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Let's say I have a file containing the string "unpredictable_words". I would like to read in this string and then define a function as follows:

def test_unpredictable_words(self):
    do_important_stuff()

I would then like to inject this function into a class definition so that this function can be called on any instances of this class.

How can I accomplish this?

I looked a bit at this answer - http://stackoverflow.com/a/8160676/1701170 - but I don't think it does what I want, exactly, or at least I can't understand what is going on.

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2 Answers 2

up vote 3 down vote accepted
Python 2.7.3 (default, Sep 26 2012, 21:51:14) 
>>> def injected(self):
...     print 'injected'
... 
>>> class A(object):
...     pass
... 
>>> A.injected = injected
>>> a = A()
>>> a.injected()
injected
>>> def func2(self):
...     print 'func2'
... 
>>> setattr(A, 'injected2', func2)
>>> a.injected2()
func2
>>> 
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I don't follow. Your answer does not have a function name that is dynamically determined based on a string. Injecting the function isn't the hard part for me. Knowing how to define a function with a named based on a string is the part I don't understand. –  Jon Crowell Dec 29 '12 at 3:12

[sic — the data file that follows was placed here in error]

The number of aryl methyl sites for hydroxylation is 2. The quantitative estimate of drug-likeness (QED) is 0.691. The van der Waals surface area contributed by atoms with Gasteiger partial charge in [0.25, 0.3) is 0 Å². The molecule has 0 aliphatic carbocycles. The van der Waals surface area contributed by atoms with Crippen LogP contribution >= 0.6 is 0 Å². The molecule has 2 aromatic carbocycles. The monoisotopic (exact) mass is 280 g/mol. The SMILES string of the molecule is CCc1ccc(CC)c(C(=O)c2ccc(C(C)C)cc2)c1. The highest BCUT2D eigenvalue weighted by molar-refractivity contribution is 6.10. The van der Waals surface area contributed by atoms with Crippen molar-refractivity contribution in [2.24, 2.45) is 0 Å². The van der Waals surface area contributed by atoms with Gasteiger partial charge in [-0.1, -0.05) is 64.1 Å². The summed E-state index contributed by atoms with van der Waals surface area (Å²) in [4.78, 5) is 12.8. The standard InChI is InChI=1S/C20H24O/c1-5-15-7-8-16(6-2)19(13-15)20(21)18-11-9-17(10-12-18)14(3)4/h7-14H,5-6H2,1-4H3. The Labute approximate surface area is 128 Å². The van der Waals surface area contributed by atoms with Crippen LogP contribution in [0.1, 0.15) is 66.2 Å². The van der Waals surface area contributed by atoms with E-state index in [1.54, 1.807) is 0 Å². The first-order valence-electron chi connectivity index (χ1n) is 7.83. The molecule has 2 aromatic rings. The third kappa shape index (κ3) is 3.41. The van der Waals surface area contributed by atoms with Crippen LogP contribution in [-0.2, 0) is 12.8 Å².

1  
I think the answer has all the necessary bits to accomplish what you need. You have a class A in which you want to inject a new method. Extract method name from a file, define any function (name doesn't matter) with the needed code, use setattr(A, method_name, your_defined_function) to inject a new method. –  warvariuc Dec 29 '12 at 3:37
1  
Functions in Python are first class citizens. Function name doesn't really matter and you can assign the same function to several variables. So your "Knowing how to define a function with a named based on a string" doesn't make sense for me. Define any function, then inject it under a different name into your class. –  warvariuc Dec 29 '12 at 3:40
    
thanks. Your example seems to be working. I agree with you that function names should not usually matter, but I'm using Python unittest - it runs every function with a name that starts with "test" as a separate unit test, so it seems that the function name is important for using unittest. –  Jon Crowell Dec 29 '12 at 3:46
    
Ok, so do something like setattr(TestCase, 'test_' + test_function_name, defined_function) –  warvariuc Dec 29 '12 at 3:55

You don't need to define a function under one true name. Functions are first-class entitiens, you can pass them around and assign to variables. On top level, you use globals(), withing another function, locals() to bind a name:

>>> def foo(x):
...   return x + 1
... 
>>> name = 'unpredictable_words'
>>> 
>>> globals()['test_' + name] = foo
>>> 
>>> test_unpredictable_words(1)
2
>>> 
>>> def some_function():
...   locals()['test_' + name] = foo
...   return test_unpredictable_words(1)
... 
>>> some_function()
2
>>> 

Sometimes you still want that the function knows its name, in order to appear nicely in a stacktrace. Now test_unpredictable_words appear as foo in error messages. This is not easy to fix, since that name is stored in foo.func_code.co_name and can't be changed.

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